Page(s): 1333 - 1344
    Save to Project icon | Request Permissions | Click to expandQuick Abstract | PDF file iconPDF (499 KB) |  | HTML iconHTML  

    The authors present a novel approach to perform the readout of a genetic sensor by using a low-frequency impedance-sensing technique based on phase-shift measurements. The proposed architecture is sufficiently simple to be fit into an off-the-shelf programmable system-on-chip (PSoC) and yet has been demonstrated to be powerful enough to measure a wide range of capacitance values (100 pF-10 muF ) with a relative error smaller than 2% compared with a high-cost laboratory instrumentation. Field measurements on real sensing structures demonstrated the functionality of the system in saline solutions characterized by different molarities. In this case, the sensor model could not be reduced to a simple capacitance, and the acquired phase shifts were fitted by exploiting a constant-phase element (CPE) model of the sensor. The worst-case relative error on the extracted capacitance for a given molar concentration is 16% for the 0.1-M solution and 11% for the 0.5-M solution. Since DNA hybridization should cause a capacitance change on the order of 25%, our conclusion is that, in principle, the proposed measurement procedure is able to discriminate between single-stranded and hybridized DNAs. The measured phase shifts as a function of frequency allowed us to extract the parameters of the CPE model with an error on the phase that is smaller than 0.4deg . View full abstract»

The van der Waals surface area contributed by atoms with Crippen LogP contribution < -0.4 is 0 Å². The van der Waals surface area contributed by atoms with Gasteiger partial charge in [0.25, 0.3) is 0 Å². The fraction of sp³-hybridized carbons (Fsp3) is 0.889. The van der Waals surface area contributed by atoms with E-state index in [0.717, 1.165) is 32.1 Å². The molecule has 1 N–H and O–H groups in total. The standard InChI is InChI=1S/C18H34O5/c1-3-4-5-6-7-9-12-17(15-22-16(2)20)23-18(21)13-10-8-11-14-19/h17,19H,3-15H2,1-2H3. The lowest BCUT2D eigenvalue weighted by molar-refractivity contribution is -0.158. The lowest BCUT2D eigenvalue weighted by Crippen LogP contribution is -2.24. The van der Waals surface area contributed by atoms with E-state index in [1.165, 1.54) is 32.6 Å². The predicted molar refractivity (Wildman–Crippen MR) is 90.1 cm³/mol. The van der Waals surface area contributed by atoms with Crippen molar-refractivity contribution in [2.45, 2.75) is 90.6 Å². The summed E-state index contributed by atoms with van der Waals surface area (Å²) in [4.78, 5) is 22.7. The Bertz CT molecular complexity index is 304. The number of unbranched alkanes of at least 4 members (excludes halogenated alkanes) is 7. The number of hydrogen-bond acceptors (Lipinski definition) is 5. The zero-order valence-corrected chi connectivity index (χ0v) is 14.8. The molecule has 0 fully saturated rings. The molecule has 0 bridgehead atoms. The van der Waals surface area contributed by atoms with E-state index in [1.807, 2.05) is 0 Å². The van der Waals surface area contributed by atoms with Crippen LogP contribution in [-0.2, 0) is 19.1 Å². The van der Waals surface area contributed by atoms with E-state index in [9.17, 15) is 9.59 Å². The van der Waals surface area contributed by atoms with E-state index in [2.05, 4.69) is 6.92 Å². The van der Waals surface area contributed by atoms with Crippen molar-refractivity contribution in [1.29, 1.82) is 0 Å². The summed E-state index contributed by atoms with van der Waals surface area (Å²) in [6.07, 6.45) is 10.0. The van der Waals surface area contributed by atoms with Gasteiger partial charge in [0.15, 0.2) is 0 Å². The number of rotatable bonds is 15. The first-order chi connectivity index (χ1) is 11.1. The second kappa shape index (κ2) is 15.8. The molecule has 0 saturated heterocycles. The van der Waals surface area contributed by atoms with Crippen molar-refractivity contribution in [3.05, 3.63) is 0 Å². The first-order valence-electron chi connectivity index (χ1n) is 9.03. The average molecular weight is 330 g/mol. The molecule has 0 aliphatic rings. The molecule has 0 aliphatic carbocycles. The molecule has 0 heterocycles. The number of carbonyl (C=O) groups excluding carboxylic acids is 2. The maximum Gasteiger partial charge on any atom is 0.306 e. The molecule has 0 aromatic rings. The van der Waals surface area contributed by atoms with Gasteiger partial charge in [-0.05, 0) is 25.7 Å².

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  • A Simple Method for the Calibration of Traditional and Electronic Measurement Current and Voltage Transformers

    Page(s): 1345 - 1353
    Save to Project icon | Request Permissions | Click to expandQuick Abstract | PDF file iconPDF (561 KB) |  | HTML iconHTML  

    The calibration of measurement transformers represents a classical task in the practice of electrical measurements. Most commercial instruments that are expressly designed for this purpose found their working principle on a scheme that is based on the idea of Kusters and Moore. Although they can assure very high accuracy, the need to employ a high-performance electromagnetic circuit makes them very expensive and usually not suitable for measurements at frequencies that are higher than 50 or 60 Hz. For this reason, these kinds of instruments cannot be employed for the calibration of the new generation of current and voltage transducers, such as electronic measurement transformers, whose employment is growing in all the applications where wide bandwidth is required. In this paper, a new method for the calibration of electromagnetic voltage and current measurement transformers (VTs and CTs) and electronic voltage and current measurement transformers (EVTs and ECTs) is discussed, and a deep metrological characterization is carried out. The novelty of the proposed method is represented by a completely different approach to the measurement of the ratio and phase errors of the measurement transformers. The method is based on the proper digital signal processing of the signals that are collected at the secondaries of the transformer under test and of a reference transformer when the same signal is applied to their primary. Since no auxiliary electromagnetic circuits are required, this solution can be easily implemented in a simple and cost-effective way. In spite of its simplicity, the tests that are developed on a prototype clearly point out that the proposed system is suitable for the calibration of measurement transformers with precision class up to 0.1 in the frequency range from 50 Hz to 1 kHz. View full abstract»